Incumbent Guam Delegate Michael San Nicolas has won his runoff election against fellow Democrat Dr. Robert Underwood in the most fiercely competitive contest of this election cycle.
With 67 out of 67 precincts counted, San Nicolas had 10,326 votes to Underwood’s 6,996 votes for a difference of 3,330.
San Nicolas had 59.61 % of the total votes while Underwood had about 40.39 percent of the votes.
At about 11 p.m., with only about 20 of 67 precincts reporting, Underwood called a news conference via Zoom already announcing his concession. San Nicolas was leading by 673 votes at the time with 5,260 ballots cast when Underwood made his concession speech.
“It is pretty obvious that Delegate San Nicolas will prevail in this election. So first of all, I want to congratulate San Nicolas for his victory and I wish him well on all future endeavors,” Underwood said.
He added: “I want to also express my personal gratitude to the thousands of supporters and voters who came out during the course of this campaign. I want to thank them for their energy and for their good wishes and I hope that the disappointment of this evening will not stay with them but great memories of being involved in this endeavor will.”
In a statement reacting to Underwood’s concession, San Nicolas gracefully said: “We await final results but extend the utmost respect to Dr. Underwood, his wife Dr. Nerissa, and the Underwood campaign as we await official outcomes.”
The congressional race had to go through three elections: the first was the primary which was canceled because of the pandemic; the general election, which failed to have a 50%+1 winner; and now the runoff.
The general election only had a 52% turnout, a historically low participation rate for the island. Guam has more than 55,800 registered voters.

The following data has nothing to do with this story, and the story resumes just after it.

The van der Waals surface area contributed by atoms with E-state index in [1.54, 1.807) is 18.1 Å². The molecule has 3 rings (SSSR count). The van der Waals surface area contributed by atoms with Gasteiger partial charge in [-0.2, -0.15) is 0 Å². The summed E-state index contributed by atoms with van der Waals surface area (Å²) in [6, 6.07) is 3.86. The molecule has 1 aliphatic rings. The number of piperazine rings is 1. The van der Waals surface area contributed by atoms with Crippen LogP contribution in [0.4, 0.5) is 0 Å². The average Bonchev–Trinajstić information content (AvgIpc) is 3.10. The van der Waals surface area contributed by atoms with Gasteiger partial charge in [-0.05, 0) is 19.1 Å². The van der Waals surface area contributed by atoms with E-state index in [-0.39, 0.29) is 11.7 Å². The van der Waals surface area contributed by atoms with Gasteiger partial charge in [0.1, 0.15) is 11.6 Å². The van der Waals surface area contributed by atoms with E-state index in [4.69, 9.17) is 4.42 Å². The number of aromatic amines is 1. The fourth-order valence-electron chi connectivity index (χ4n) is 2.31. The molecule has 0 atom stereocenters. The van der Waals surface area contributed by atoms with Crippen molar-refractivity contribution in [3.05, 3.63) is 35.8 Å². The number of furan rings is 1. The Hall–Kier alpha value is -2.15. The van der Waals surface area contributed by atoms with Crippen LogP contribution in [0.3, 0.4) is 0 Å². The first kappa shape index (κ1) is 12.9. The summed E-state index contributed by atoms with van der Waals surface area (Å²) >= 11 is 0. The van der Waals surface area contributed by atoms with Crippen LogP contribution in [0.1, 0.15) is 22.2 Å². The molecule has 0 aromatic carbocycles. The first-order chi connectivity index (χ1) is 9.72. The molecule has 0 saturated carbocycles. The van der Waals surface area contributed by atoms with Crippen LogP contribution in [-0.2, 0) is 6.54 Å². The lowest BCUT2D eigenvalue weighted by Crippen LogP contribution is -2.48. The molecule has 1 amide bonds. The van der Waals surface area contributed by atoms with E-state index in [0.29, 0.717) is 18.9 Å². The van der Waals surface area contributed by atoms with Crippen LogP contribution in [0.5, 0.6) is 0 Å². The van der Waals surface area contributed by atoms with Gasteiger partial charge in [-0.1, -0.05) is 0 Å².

The runoff had an even lower voter turnout with only a 31.6 percent voter turnout and 17,355 total ballots cast.
However, the general election had a 45-day window to vote while the runoff had a window of only about one week.
Despite the limited time period, GEC commissioners were expecting at least a turnout of 40 to 45 percent.
But as the voting day progressed, few people could be seen voting. Pangelinan said it’s most likely that the turnout would only be about 30 percent.
During the general election, San Nicolas topped the Guam delegate race with 13,000 votes followed by Underwood at 9,300 votes and Republican Wil Castro at 5,942.
Sen. Wil Castro would go on to declare in public that he would be voting for Underwood.
San Nicolas is now entering his second term as Guam Delegate after a first term marked by both accomplishments and controversy.
But with his victory in the runoff, San Nicolas has proven his political strength. With limited traditional advertising and relying mostly on social media, San Nicolas had two decisive victories over his opponent.
As for Dr. Underwood, the former congressman and UOG president said he will continue to engage in public service, which he has done most of his life.
“My personal commitment to public service and the pursuit of fairness and justice will continue,” Underwood said in his concession speech.
Meanwhile, the Democratic Party of Guam released a statement Wednesday morning congratulating San Nicolas, thanking Underwood for stepping up to serve the island, and also thanking voters who exercised their sacred right to vote in the runoff election.
They also put out a call to all incoming candidates-elects, both Democrats and Republicans, to set ‘differences aside and work together for the sake of our Island.
“With the recent victory of President-elect Joe Biden and Vice President-elect Kamala Harris, the path forward looks more promising for Guam; but it also takes all of us striving for a common goal: which should be combatting COVID-19, and returning our Island to our more prosperous days. Our People have demonstrated that we are resilient – but as our island’s history has taught us, we can only overcome this, if we do it TOGETHER!”